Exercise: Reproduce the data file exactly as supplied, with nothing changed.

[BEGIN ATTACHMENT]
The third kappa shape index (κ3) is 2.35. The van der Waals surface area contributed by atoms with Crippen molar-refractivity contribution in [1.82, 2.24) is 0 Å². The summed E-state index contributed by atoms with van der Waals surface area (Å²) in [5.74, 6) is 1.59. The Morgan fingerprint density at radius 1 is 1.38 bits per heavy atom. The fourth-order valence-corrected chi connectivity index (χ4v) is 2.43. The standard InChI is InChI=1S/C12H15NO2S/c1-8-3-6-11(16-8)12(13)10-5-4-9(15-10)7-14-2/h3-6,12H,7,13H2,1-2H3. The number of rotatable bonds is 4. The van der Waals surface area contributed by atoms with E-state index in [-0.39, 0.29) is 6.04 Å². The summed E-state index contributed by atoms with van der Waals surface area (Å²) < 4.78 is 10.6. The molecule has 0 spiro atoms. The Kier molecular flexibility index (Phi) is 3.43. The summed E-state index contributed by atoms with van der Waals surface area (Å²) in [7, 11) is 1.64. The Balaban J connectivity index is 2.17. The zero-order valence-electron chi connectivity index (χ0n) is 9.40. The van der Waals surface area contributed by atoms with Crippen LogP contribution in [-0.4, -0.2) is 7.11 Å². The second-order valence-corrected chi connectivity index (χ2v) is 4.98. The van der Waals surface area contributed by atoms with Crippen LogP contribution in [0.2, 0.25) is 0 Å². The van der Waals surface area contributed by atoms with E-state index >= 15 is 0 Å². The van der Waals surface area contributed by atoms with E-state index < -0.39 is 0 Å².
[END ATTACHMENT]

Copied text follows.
The third kappa shape index (κ3) is 2.35. The van der Waals surface area contributed by atoms with Crippen molar-refractivity contribution in [1.82, 2.24) is 0 Å². The summed E-state index contributed by atoms with van der Waals surface area (Å²) in [5.74, 6) is 1.59. The Morgan fingerprint density at radius 1 is 1.38 bits per heavy atom. The fourth-order valence-corrected chi connectivity index (χ4v) is 2.43. The standard InChI is InChI=1S/C12H15NO2S/c1-8-3-6-11(16-8)12(13)10-5-4-9(15-10)7-14-2/h3-6,12H,7,13H2,1-2H3. The number of rotatable bonds is 4. The van der Waals surface area contributed by atoms with E-state index in [-0.39, 0.29) is 6.04 Å². The summed E-state index contributed by atoms with van der Waals surface area (Å²) < 4.78 is 10.6. The molecule has 0 spiro atoms. The Kier molecular flexibility index (Phi) is 3.43. The summed E-state index contributed by atoms with van der Waals surface area (Å²) in [7, 11) is 1.64. The Balaban J connectivity index is 2.17. The zero-order valence-electron chi connectivity index (χ0n) is 9.40. The van der Waals surface area contributed by atoms with Crippen LogP contribution in [-0.4, -0.2) is 7.11 Å². The second-order valence-corrected chi connectivity index (χ2v) is 4.98. The van der Waals surface area contributed by atoms with Crippen LogP contribution in [0.2, 0.25) is 0 Å². The van der Waals surface area contributed by atoms with E-state index >= 15 is 0 Å². The van der Waals surface area contributed by atoms with E-state index < -0.39 is 0 Å².